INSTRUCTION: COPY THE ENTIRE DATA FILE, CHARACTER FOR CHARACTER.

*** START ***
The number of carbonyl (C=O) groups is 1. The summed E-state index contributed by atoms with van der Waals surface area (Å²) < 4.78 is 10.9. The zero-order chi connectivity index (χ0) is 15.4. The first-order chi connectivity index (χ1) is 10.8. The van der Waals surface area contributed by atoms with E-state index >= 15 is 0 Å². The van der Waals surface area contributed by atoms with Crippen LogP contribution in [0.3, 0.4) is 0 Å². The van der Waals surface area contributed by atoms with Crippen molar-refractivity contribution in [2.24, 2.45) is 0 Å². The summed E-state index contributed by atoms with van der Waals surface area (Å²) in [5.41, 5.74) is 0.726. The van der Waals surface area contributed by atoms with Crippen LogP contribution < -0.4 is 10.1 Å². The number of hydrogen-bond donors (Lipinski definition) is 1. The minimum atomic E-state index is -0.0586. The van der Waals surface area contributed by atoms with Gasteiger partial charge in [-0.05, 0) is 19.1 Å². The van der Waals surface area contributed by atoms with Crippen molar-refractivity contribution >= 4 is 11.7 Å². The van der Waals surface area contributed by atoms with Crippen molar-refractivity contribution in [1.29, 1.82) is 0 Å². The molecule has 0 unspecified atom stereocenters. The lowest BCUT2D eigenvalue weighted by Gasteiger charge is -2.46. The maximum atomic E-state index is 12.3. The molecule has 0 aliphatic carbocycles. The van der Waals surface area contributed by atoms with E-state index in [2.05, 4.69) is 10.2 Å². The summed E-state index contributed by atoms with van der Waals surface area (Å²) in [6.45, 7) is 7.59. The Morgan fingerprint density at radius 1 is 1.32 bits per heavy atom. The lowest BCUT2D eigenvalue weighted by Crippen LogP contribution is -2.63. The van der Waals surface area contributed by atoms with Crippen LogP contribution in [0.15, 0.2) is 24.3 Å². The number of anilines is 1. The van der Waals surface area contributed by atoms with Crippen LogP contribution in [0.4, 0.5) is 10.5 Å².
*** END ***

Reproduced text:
The number of carbonyl (C=O) groups is 1. The summed E-state index contributed by atoms with van der Waals surface area (Å²) < 4.78 is 10.9. The zero-order chi connectivity index (χ0) is 15.4. The first-order chi connectivity index (χ1) is 10.8. The van der Waals surface area contributed by atoms with E-state index >= 15 is 0 Å². The van der Waals surface area contributed by atoms with Crippen LogP contribution in [0.3, 0.4) is 0 Å². The van der Waals surface area contributed by atoms with Crippen molar-refractivity contribution in [2.24, 2.45) is 0 Å². The summed E-state index contributed by atoms with van der Waals surface area (Å²) in [5.41, 5.74) is 0.726. The van der Waals surface area contributed by atoms with Crippen LogP contribution < -0.4 is 10.1 Å². The number of hydrogen-bond donors (Lipinski definition) is 1. The minimum atomic E-state index is -0.0586. The van der Waals surface area contributed by atoms with Gasteiger partial charge in [-0.05, 0) is 19.1 Å². The van der Waals surface area contributed by atoms with Crippen molar-refractivity contribution >= 4 is 11.7 Å². The van der Waals surface area contributed by atoms with Crippen molar-refractivity contribution in [1.29, 1.82) is 0 Å². The molecule has 0 unspecified atom stereocenters. The lowest BCUT2D eigenvalue weighted by Gasteiger charge is -2.46. The maximum atomic E-state index is 12.3. The molecule has 0 aliphatic carbocycles. The van der Waals surface area contributed by atoms with E-state index in [2.05, 4.69) is 10.2 Å². The summed E-state index contributed by atoms with van der Waals surface area (Å²) in [6.45, 7) is 7.59. The Morgan fingerprint density at radius 1 is 1.32 bits per heavy atom. The lowest BCUT2D eigenvalue weighted by Crippen LogP contribution is -2.63. The van der Waals surface area contributed by atoms with Crippen LogP contribution in [0.15, 0.2) is 24.3 Å². The number of anilines is 1. The van der Waals surface area contributed by atoms with Crippen LogP contribution in [0.4, 0.5) is 10.5 Å².